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Water glossary



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Water Glossary - L

  • Laboratory water: Purified water used in the laboratory as a basis for making up solutions or making dilutions. Water devoid of interfering substances.

  • Lag time: The time from the center of a unit storm to the peak discharge or center of volume of the corresponding unit hydrograph.

  • Lagoon: (1) A shallow pond where sunlight, bacterial action, and oxygen work to purify wastewater. (2) A shallow body of water, often separated from the sea by coral reefs or sandbars.

  • Lake: Any inland body of standing water, usually fresh water, larger than a pool or pond; a body of water filling a depression in the earth's surface.

  • Laminar flow: A flow in which rapid fluctuations are absent.

  • Land Application: Discharge of wastewater onto the ground for treatment or reuse.

  • Landscape impoundment: Body of reclaimed water which is used for aesthetic enjoyment or which otherwise serves a function not intended to include contact recreation.

  • Landscape irrigation: Water conservation through landscaping that uses plants that need little water, thereby saving labor and fertilizer as well as water.

  • Langelier Index (LI): An index reflecting the equilibrium pH of a water with respect to calcium and alkalinity; used in stabilizing water to control both corrosion and scale deposition.

  • Large water system: A water system that services more than 50,000 customers.

  • Leachate: Water containing contaminants which leaks from a disposal site such as a landfill or dump.

  • Leaching: The removal of soluble organic and inorganic substances from the topsoil downward by the action of percolating water.

  • Leak detection: Systematic method of using listening equipment to survey the distribution system, identify leak sounds, and pinpoint the exact locations of hidden underground leaks.

  • Leakage: A species of ions in the feed of an ion exchanger present in the effluent.

  • Lentic system: A nonflowing or standing body of fresh water, such as a lake or pond. Compare lotic system.

  • Levee: A natural or man-made earthen obstruction along the edge of a stream, lake, or river. Usually used to restrain the flow of water out of a river bank.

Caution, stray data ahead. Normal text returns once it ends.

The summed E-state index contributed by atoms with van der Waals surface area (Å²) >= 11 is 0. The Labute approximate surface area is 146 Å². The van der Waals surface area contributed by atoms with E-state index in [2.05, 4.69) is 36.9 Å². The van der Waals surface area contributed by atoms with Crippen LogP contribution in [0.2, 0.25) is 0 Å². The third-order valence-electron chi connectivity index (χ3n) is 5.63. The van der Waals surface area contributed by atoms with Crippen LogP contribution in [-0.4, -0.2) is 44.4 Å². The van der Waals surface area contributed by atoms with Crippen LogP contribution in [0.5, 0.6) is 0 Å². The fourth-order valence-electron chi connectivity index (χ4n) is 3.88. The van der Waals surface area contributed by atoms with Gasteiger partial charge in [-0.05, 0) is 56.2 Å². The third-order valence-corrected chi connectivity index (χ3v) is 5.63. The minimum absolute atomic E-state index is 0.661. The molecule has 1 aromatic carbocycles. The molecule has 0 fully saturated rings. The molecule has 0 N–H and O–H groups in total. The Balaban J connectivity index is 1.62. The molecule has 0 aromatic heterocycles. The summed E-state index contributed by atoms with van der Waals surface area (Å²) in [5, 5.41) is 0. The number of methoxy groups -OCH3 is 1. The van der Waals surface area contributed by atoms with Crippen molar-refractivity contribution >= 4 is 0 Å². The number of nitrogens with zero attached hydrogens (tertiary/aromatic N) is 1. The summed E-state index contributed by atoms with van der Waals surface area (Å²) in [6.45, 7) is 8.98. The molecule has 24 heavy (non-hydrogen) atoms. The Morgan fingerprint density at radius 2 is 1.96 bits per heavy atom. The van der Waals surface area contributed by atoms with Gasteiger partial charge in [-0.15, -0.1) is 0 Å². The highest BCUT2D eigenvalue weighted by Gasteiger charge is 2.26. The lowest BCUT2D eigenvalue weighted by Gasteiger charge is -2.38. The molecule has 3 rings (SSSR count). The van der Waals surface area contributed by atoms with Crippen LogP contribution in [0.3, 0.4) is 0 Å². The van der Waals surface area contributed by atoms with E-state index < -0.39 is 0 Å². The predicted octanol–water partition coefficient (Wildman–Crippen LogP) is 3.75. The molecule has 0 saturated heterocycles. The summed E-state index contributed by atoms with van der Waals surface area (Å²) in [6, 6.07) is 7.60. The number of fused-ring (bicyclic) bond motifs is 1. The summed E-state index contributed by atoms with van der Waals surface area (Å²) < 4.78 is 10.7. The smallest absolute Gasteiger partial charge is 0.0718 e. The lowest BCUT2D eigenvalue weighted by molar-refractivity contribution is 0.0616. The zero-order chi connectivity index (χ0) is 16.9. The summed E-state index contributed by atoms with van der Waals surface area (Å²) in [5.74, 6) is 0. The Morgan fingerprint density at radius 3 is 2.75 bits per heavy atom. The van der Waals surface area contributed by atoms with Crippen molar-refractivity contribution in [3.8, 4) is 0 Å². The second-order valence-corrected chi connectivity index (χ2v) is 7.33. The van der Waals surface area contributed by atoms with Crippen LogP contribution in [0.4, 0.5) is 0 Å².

• Light absorption: The amount of light a certain amount of water can absorb over time.

  • Lime: Common water treatment chemical. Lime can be deposed on walls of showers and bathrooms, after lime has reacted with calcium to form limestone.

  • Limestone: Rock that consists mainly of calcium carbonate and is chiefly formed by accumulation of organic remains.

  • Limiting factor: Factor such as temperature, light, water, or a chemical that limits the existence, growth, abundance, or distribution of an organism.

  • Limnology: Scientific study of physical, chemical, and biological conditions in lakes, ponds, and streams.

  • Liquid: A state of matter, neither gas nor solid, that flows and takes the shape of its container.

  • Liter: The basic unit of measurement for volume in the metric system; equal to 61.025 cubic inches or 1.0567 liquid quarts.

  • Liter per minute (Lpm): unit of flow.

  • Littoral zone: Area on or near the shore of a body of water.

  • Livestock water use: Water for livestock watering, feed lots, dairy operations, fish farming, and other on-farm needs. Livestock as used here includes cattle, sheep, goats, hogs, and poultry. Also included are animal specialties. See also rural water use and animal specialties water use.

  • Lotic system: A flowing body of fresh water, such as a river or stream. Compare lentic system.

  • Low-flow plumbing: Plumbing equipment that uses less water than was considered standard prior to January 1, 1994.

  • Low-flow showerhead: A showerhead that requires 2.5 gallons of water per minute or less, as compared to the 4.5 gallons of water required by most older standard showerheads.

  • Low-flush toilet: A toilet that requires 1.6 gallons of water per flush or less, as compared to the 3.5-5 gallons of water required to flush most older standard toilets.

Water glossary